Maryknoll Father Ken Thesing, a delegate of religious congregations at the United Nation’s Food and Agriculture Organization (FAO) in Rome, writes about the 2nd International Symposium on Agroecology for Food Security and Nutrition held at FAO headquarters on April 3-5, 2018. The following article was published in the May-June 2018 issue of NewsNotes.
Some 815 million persons around the world suffer chronic hunger because they cannot access sufficient food. After steadily declining for over a decade, this number appears to be on the rise once more. These two disturbing facts are presented and analyzed in a 132- page report “The State of Food Security and Nutrition in the World 2017,” published last September by the Food and Agriculture Organization (FAO), a specialized UN agency based in Rome of which I am an advisor.
In the just-over 70 years since World War II and FAO’s launch in 1945, food has become more available per capita in the world by about 40 percent. There is enough food in the world to feed everyone.
Most experts say the ‘Green Revolution’ is responsible. Also known now as agribusiness or industrial agriculture, the research and initiatives that began in the 1940s and continued throughout the 1960s increased food production and productivity rapidly based on input-intensive agriculture, that is, the use of large inputs of energy from fossil fuels (especially oil and natural gas), water, fertilizer, and pesticides to produce large quantities of crops and livestock for sale.
I remember it well. I was a boy growing into adulthood on a farm in Minnesota, USA. I spent many Saturdays picking up brochures from the Agriculture Extension office in our hometown and reading the latest research from the land-grant University of Minnesota Agriculture Research Stations.
The Green Revolution productivity model worked in its time but its limits have become apparent over the years. Chronic hunger remains persistent in the world: Almost one in five deaths globally is due to poor diet; nearly one in three people worldwide suffer from malnutrition, some 2 billion from a lack of essential micronutrients in their food. The FAO report describes hunger as a product of poverty, not lack of food, and blames its recent rise on the increasing number of violent conflicts.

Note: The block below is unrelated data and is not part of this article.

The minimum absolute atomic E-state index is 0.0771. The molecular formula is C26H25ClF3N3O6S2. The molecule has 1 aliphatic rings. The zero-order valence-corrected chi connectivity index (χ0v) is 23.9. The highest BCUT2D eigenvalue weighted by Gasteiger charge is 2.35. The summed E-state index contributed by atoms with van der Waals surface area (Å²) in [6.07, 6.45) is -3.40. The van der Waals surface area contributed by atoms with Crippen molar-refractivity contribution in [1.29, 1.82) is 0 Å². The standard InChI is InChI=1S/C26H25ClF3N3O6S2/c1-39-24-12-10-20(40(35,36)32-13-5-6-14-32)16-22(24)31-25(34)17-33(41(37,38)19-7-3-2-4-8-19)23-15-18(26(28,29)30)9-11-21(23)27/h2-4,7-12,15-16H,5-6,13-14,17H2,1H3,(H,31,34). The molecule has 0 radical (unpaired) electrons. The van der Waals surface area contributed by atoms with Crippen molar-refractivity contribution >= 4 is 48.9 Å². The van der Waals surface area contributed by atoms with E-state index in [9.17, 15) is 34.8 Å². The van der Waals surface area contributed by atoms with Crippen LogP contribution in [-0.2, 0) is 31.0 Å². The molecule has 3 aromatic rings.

A second limit to the Green Revolution is the high cost to the environment. Agriculture and our food systems account for around 30 percent of greenhouse gases – only the energy sector contributes more.
“It is time to innovate,” said Jose Graziano da Silva, Director-General of FAO. “This time, innovation means increasing the resiliency and sustainability of our food systems, especially in the face of climate change.”
FAO is looking at agroecology as one possible way to innovate. In October 2016, the FAO’s World Committee on Food Security, at civil society’s urging, established a high level panel of experts on agroecology with the objective of releasing a report on the topic in 2019. According to FAO, agroecology “brings together scientific disciplines, social concepts and practices” and “provides multiple benefits to society and the environment, by restoring ecosystem services and biodiversity.”
FAO held the 1st International Symposium on Agroecology for Food Security and Nutrition in 2014. It looked at the benefits of agroecology and was the impetus for a “Global Dialogue” in 2015 and 2016 that involved 162 member countries. Regional meetings were held in Africa, Asia, Europe and Latin America.
In April, FAO held the 2nd International Symposium to share and discuss policies to “scale-up and scale-out” agroecology. “The results of our experience and of this Symposium must lead to introducing the principles of agroecology in our FAO work program,” Graziano da Silva said at the closing of the three-day conference.
The Director-General of FAO also named agroecology as a method to achieve two of the UN’s seventeen Sustainable Development Goals (SDGs): Goal number 2 is ‘Zero hunger’ and Goal number 17 is ‘Partnership.’ To fulfill the theme of the 17 SDGs – leave no one behind – “means partnerships must be built everywhere we can,” Graziano da Silva said.
He also said that agroecology is not just a technical matter. “I stress the social aspect; it is to strengthen family farmers, women and youth.”
FAO has established a new “Scaling-up Agroecology Initiative” and Agroecology Knowledge Hub website to move the topic of agroecology from dialogue to activities at the regional and country level.
Before Graziano da Silva made his closing remarks, His Excellency Archbishop Silvano Maria Tomasi, Secretary of the Dicastery for the Promotion of Integral Human Development at the Vatican, spoke briefly about the interconnectedness of ecology, humans, and agriculture, and expressed support for FAO’s agroecology efforts. “Truly much can be done,” the archbishop said. “Working together, it can be done.”
Faith in action: Learn more about the principles of agroecology from CIDSE: https://agroecologyprinciple.atavist.com/